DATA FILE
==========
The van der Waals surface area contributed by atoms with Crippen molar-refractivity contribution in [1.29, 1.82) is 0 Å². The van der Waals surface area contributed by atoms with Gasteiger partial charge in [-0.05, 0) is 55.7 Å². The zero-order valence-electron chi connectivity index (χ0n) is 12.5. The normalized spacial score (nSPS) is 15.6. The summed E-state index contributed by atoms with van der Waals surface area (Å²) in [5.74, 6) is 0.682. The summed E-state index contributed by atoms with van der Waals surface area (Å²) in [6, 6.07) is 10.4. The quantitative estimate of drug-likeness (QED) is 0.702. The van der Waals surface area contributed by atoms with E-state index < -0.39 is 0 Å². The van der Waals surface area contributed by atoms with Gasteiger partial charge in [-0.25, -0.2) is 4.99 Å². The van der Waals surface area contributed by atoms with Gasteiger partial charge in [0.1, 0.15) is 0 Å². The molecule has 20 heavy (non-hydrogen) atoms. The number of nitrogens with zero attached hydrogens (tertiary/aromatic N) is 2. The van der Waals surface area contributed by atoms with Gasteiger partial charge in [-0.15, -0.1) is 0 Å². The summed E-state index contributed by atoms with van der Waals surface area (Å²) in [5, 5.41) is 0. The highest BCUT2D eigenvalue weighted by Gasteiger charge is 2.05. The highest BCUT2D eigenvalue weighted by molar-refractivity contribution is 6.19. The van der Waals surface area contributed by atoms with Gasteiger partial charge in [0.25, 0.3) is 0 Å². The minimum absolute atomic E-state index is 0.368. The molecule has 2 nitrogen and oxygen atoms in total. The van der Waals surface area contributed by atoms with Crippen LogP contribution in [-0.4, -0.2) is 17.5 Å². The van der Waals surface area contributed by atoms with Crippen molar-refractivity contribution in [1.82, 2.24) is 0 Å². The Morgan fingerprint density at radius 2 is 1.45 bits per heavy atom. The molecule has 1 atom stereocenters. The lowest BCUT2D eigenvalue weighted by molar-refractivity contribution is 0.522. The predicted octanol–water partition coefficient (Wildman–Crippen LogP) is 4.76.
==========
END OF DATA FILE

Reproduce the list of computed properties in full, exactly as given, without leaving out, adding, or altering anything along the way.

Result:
The van der Waals surface area contributed by atoms with Crippen molar-refractivity contribution in [1.29, 1.82) is 0 Å². The van der Waals surface area contributed by atoms with Gasteiger partial charge in [-0.05, 0) is 55.7 Å². The zero-order valence-electron chi connectivity index (χ0n) is 12.5. The normalized spacial score (nSPS) is 15.6. The summed E-state index contributed by atoms with van der Waals surface area (Å²) in [5.74, 6) is 0.682. The summed E-state index contributed by atoms with van der Waals surface area (Å²) in [6, 6.07) is 10.4. The quantitative estimate of drug-likeness (QED) is 0.702. The van der Waals surface area contributed by atoms with E-state index < -0.39 is 0 Å². The van der Waals surface area contributed by atoms with Gasteiger partial charge in [-0.25, -0.2) is 4.99 Å². The van der Waals surface area contributed by atoms with Gasteiger partial charge in [0.1, 0.15) is 0 Å². The molecule has 20 heavy (non-hydrogen) atoms. The number of nitrogens with zero attached hydrogens (tertiary/aromatic N) is 2. The van der Waals surface area contributed by atoms with Gasteiger partial charge in [-0.15, -0.1) is 0 Å². The summed E-state index contributed by atoms with van der Waals surface area (Å²) in [5, 5.41) is 0. The highest BCUT2D eigenvalue weighted by Gasteiger charge is 2.05. The highest BCUT2D eigenvalue weighted by molar-refractivity contribution is 6.19. The van der Waals surface area contributed by atoms with Gasteiger partial charge in [0.25, 0.3) is 0 Å². The minimum absolute atomic E-state index is 0.368. The molecule has 2 nitrogen and oxygen atoms in total. The van der Waals surface area contributed by atoms with Crippen LogP contribution in [-0.4, -0.2) is 17.5 Å². The van der Waals surface area contributed by atoms with Crippen molar-refractivity contribution in [1.82, 2.24) is 0 Å². The Morgan fingerprint density at radius 2 is 1.45 bits per heavy atom. The molecule has 1 atom stereocenters. The lowest BCUT2D eigenvalue weighted by molar-refractivity contribution is 0.522. The predicted octanol–water partition coefficient (Wildman–Crippen LogP) is 4.76.